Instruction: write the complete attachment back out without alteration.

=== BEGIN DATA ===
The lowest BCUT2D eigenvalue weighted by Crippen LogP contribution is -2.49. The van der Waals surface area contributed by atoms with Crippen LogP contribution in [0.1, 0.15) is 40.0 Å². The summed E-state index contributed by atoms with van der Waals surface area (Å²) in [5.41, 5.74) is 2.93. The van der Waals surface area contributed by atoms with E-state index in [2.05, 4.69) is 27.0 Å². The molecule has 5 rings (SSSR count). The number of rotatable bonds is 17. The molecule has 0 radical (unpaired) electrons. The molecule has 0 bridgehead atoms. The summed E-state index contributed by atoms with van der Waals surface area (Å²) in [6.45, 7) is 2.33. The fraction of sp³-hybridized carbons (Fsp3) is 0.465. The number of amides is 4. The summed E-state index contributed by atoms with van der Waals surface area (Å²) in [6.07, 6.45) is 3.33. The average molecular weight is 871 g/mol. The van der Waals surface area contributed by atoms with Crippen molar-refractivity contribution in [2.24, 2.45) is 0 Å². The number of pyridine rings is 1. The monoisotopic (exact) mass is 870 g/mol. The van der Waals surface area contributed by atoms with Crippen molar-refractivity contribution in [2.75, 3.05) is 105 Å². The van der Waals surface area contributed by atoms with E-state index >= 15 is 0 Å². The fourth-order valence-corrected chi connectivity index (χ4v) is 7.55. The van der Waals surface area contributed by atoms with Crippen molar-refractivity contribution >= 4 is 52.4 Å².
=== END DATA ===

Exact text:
The lowest BCUT2D eigenvalue weighted by Crippen LogP contribution is -2.49. The van der Waals surface area contributed by atoms with Crippen LogP contribution in [0.1, 0.15) is 40.0 Å². The summed E-state index contributed by atoms with van der Waals surface area (Å²) in [5.41, 5.74) is 2.93. The van der Waals surface area contributed by atoms with E-state index in [2.05, 4.69) is 27.0 Å². The molecule has 5 rings (SSSR count). The number of rotatable bonds is 17. The molecule has 0 radical (unpaired) electrons. The molecule has 0 bridgehead atoms. The summed E-state index contributed by atoms with van der Waals surface area (Å²) in [6.45, 7) is 2.33. The fraction of sp³-hybridized carbons (Fsp3) is 0.465. The number of amides is 4. The summed E-state index contributed by atoms with van der Waals surface area (Å²) in [6.07, 6.45) is 3.33. The average molecular weight is 871 g/mol. The van der Waals surface area contributed by atoms with Crippen molar-refractivity contribution in [2.24, 2.45) is 0 Å². The number of pyridine rings is 1. The monoisotopic (exact) mass is 870 g/mol. The van der Waals surface area contributed by atoms with Crippen molar-refractivity contribution in [2.75, 3.05) is 105 Å². The van der Waals surface area contributed by atoms with E-state index >= 15 is 0 Å². The fourth-order valence-corrected chi connectivity index (χ4v) is 7.55. The van der Waals surface area contributed by atoms with Crippen molar-refractivity contribution >= 4 is 52.4 Å².